This was not the experience in continental Europe where many reported observations found no evidence of problems in diabetic women who were using the IUD [914]. The Medical Advisory Panel of the Family Planning Association of the United Kingdom and that of International Planned Parenthood Federation met to debate the problem but decided that there was not enough evidence to issue a general recommendation to avoid using the IUD in diabetic woman [15].

A positive report from Oxford [17] in 1982 and other British and European authors [1820] and finally a report from Israel [21] in 1985 that previous gestational diabetes might also be a contraindication to IUD use because of increased pregnancy problems ended this debate. That same year the article by Cramer at al. [22] on tubal infertility which showed that it was preceded mainly by plastic, not copper IUD use and later the findings of Farley et al. in 1992 [23] which showed that the IUD per se was not the cause of pelvic infections began to change the IUD landscape.

This paper evaluates the use of inert (plain plastic), copper bearing and hormone releasing IUDs in women with DM1 and DM2 and compares the pregnancy rate with nondiabetic experiences and with nondiabetic controls where available. Secondarily it compares the biochemical changes in copper IUD users and users of the levonorgestrel releasing IUS (Mirena) with those using a combined oral contraceptive pill (COC) or hormonal injection or hormonal releasing implant (Norplant).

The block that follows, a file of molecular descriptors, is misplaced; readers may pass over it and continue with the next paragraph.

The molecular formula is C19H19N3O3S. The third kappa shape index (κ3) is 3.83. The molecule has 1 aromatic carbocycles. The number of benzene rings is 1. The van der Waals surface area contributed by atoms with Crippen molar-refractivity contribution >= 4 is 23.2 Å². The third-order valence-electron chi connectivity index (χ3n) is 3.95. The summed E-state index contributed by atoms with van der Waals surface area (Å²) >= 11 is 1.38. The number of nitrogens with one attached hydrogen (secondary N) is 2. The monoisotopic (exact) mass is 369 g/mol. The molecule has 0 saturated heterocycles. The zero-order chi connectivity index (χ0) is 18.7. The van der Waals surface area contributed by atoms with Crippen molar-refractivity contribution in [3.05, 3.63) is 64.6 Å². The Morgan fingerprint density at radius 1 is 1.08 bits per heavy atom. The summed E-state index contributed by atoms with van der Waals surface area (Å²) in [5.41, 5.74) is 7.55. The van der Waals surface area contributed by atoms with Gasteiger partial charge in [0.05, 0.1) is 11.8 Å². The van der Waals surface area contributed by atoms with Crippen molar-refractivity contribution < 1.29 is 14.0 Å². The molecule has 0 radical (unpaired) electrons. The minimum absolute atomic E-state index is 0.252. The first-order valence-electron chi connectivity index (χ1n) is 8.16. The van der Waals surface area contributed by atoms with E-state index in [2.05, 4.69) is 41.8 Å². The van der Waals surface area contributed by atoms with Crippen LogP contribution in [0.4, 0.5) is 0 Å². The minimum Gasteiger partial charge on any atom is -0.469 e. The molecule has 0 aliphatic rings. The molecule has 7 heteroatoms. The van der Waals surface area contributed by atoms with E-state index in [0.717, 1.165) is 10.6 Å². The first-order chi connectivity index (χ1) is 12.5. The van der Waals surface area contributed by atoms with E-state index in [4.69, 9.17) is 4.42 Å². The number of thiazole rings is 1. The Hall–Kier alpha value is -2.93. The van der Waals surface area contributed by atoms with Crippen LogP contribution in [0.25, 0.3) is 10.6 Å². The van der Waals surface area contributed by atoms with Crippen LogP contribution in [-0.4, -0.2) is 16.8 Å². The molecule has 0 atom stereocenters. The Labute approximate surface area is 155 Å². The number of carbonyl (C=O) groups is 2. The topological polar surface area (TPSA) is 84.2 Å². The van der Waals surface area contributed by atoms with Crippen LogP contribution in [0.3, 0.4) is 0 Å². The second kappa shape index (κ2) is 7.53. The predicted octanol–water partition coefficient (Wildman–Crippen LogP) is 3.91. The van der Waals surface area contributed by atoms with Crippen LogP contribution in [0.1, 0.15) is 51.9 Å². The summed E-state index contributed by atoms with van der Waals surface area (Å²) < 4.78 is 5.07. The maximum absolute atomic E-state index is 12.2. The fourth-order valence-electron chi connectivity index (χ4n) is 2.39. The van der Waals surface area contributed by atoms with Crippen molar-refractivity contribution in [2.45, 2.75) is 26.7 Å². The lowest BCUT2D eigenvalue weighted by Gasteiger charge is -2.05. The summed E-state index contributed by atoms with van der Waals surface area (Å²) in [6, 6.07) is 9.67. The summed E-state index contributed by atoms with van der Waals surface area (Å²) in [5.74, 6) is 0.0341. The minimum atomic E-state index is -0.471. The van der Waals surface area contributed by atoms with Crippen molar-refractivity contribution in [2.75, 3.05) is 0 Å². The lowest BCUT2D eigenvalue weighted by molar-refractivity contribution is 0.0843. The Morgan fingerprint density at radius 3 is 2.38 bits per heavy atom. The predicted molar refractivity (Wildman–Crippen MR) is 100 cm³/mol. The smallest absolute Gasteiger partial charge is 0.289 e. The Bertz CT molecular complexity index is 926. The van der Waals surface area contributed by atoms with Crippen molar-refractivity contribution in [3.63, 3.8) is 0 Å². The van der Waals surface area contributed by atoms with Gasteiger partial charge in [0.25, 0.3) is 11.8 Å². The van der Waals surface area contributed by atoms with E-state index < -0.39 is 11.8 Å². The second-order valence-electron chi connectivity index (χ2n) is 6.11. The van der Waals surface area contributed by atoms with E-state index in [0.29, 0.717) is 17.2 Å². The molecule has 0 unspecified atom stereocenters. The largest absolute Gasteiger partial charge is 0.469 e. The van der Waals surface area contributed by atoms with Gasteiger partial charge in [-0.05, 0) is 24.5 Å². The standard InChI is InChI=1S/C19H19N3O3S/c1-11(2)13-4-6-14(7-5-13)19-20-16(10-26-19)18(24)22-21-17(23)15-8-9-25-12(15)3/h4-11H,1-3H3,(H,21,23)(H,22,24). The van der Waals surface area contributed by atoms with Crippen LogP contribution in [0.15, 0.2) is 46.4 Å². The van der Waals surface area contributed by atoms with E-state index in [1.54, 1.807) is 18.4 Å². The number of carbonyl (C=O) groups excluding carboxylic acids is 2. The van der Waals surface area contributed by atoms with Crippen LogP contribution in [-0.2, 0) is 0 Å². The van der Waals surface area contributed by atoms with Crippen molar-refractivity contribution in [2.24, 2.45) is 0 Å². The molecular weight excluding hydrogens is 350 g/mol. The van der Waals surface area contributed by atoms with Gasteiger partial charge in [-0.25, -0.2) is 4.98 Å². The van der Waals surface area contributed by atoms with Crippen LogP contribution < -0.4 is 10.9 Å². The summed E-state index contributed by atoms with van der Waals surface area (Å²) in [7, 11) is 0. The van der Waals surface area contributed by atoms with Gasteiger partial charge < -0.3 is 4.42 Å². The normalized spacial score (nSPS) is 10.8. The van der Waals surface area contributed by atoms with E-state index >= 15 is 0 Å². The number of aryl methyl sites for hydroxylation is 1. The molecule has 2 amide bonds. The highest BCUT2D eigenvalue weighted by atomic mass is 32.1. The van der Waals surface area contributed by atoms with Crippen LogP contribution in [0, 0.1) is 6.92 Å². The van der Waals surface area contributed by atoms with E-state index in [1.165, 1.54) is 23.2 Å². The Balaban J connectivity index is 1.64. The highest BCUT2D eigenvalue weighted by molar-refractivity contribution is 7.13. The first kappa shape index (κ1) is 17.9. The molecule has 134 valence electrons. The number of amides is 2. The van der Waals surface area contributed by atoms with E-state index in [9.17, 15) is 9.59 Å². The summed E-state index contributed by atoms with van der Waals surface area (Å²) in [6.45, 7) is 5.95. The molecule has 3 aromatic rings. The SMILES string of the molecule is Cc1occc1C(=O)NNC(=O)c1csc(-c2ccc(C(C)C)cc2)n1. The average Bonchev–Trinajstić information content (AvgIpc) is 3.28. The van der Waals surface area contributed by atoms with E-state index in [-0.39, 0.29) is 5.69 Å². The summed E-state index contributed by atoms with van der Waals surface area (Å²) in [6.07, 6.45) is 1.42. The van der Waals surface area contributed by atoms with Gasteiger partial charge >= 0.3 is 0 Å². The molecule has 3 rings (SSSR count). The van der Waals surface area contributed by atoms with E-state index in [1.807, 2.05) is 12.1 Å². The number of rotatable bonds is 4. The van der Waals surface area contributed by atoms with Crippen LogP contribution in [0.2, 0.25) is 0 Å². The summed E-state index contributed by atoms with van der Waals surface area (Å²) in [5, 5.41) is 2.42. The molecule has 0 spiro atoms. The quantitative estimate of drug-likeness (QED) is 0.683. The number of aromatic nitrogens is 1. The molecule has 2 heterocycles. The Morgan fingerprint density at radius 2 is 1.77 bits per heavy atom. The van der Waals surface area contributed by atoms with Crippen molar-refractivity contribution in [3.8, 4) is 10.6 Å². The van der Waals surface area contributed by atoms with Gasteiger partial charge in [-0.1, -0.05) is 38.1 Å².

2. Methods

We searched the Popline, PubMed, and clinicaltrials.gov databases from 1961 to March 2013. The terms used were as follows. (i) Popline: “Intrauterine device/Intrauterine system,” “IUD/IUS,” and “Diabetes mellitus.” (ii) PubMed:“Intrauterine device/Intrauterine system” and “IUD/IUS” + “Diabetes mellitus.” (iii) clinicaltrials.gov: “Intrauterine device,” “diabetes type I,” “diabetes type II,” and “gestational diabetes.”

Gestational diabetes was added to the clinicaltrials.gov search although only one previous article [21] was found on this topic because of the improved state of knowledge in this area and better ideas of its possible future significance.

References from cross references in listed papers were checked when they did not appear on any of the search databases. An attempt was made to contact authors of papers of obscure journals for further information if not listed in the previous databases.